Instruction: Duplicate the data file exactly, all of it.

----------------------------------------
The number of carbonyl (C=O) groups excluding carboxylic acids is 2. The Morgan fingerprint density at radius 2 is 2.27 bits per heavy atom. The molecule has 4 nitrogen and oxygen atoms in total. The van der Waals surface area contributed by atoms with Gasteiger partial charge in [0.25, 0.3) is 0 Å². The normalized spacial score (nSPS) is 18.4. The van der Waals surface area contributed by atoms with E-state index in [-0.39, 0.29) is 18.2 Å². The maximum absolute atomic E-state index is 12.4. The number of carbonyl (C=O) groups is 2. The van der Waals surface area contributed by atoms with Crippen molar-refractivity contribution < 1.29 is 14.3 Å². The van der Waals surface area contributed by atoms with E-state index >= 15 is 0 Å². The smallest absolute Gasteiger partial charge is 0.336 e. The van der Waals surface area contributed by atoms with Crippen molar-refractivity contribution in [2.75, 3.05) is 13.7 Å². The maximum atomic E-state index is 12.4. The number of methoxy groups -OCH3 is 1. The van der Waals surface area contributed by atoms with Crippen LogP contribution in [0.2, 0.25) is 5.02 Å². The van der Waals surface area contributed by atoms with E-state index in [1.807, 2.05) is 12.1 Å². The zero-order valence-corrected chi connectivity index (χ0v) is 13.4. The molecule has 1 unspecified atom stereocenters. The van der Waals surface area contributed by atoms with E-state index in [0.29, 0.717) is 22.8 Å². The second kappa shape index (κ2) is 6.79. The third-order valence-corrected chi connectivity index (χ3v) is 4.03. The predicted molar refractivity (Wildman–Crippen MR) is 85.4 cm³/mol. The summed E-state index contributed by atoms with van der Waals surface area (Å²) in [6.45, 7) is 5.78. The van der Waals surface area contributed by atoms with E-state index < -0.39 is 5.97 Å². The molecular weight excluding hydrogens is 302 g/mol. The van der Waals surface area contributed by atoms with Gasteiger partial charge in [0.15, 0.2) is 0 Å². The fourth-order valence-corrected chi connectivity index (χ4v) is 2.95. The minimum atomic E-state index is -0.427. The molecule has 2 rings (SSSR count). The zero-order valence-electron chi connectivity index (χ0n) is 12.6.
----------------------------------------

The number of carbonyl (C=O) groups excluding carboxylic acids is 2. The Morgan fingerprint density at radius 2 is 2.27 bits per heavy atom. The molecule has 4 nitrogen and oxygen atoms in total. The van der Waals surface area contributed by atoms with Gasteiger partial charge in [0.25, 0.3) is 0 Å². The normalized spacial score (nSPS) is 18.4. The van der Waals surface area contributed by atoms with E-state index in [-0.39, 0.29) is 18.2 Å². The maximum absolute atomic E-state index is 12.4. The number of carbonyl (C=O) groups is 2. The van der Waals surface area contributed by atoms with Crippen molar-refractivity contribution < 1.29 is 14.3 Å². The van der Waals surface area contributed by atoms with E-state index >= 15 is 0 Å². The smallest absolute Gasteiger partial charge is 0.336 e. The van der Waals surface area contributed by atoms with Crippen molar-refractivity contribution in [2.75, 3.05) is 13.7 Å². The maximum atomic E-state index is 12.4. The number of methoxy groups -OCH3 is 1. The van der Waals surface area contributed by atoms with Crippen LogP contribution in [0.2, 0.25) is 5.02 Å². The van der Waals surface area contributed by atoms with E-state index in [1.807, 2.05) is 12.1 Å². The zero-order valence-corrected chi connectivity index (χ0v) is 13.4. The molecule has 1 unspecified atom stereocenters. The van der Waals surface area contributed by atoms with E-state index in [0.29, 0.717) is 22.8 Å². The second kappa shape index (κ2) is 6.79. The third-order valence-corrected chi connectivity index (χ3v) is 4.03. The predicted molar refractivity (Wildman–Crippen MR) is 85.4 cm³/mol. The summed E-state index contributed by atoms with van der Waals surface area (Å²) in [6.45, 7) is 5.78. The van der Waals surface area contributed by atoms with E-state index < -0.39 is 5.97 Å². The molecular weight excluding hydrogens is 302 g/mol. The van der Waals surface area contributed by atoms with Gasteiger partial charge in [0.15, 0.2) is 0 Å². The fourth-order valence-corrected chi connectivity index (χ4v) is 2.95. The minimum atomic E-state index is -0.427. The molecule has 2 rings (SSSR count). The zero-order valence-electron chi connectivity index (χ0n) is 12.6.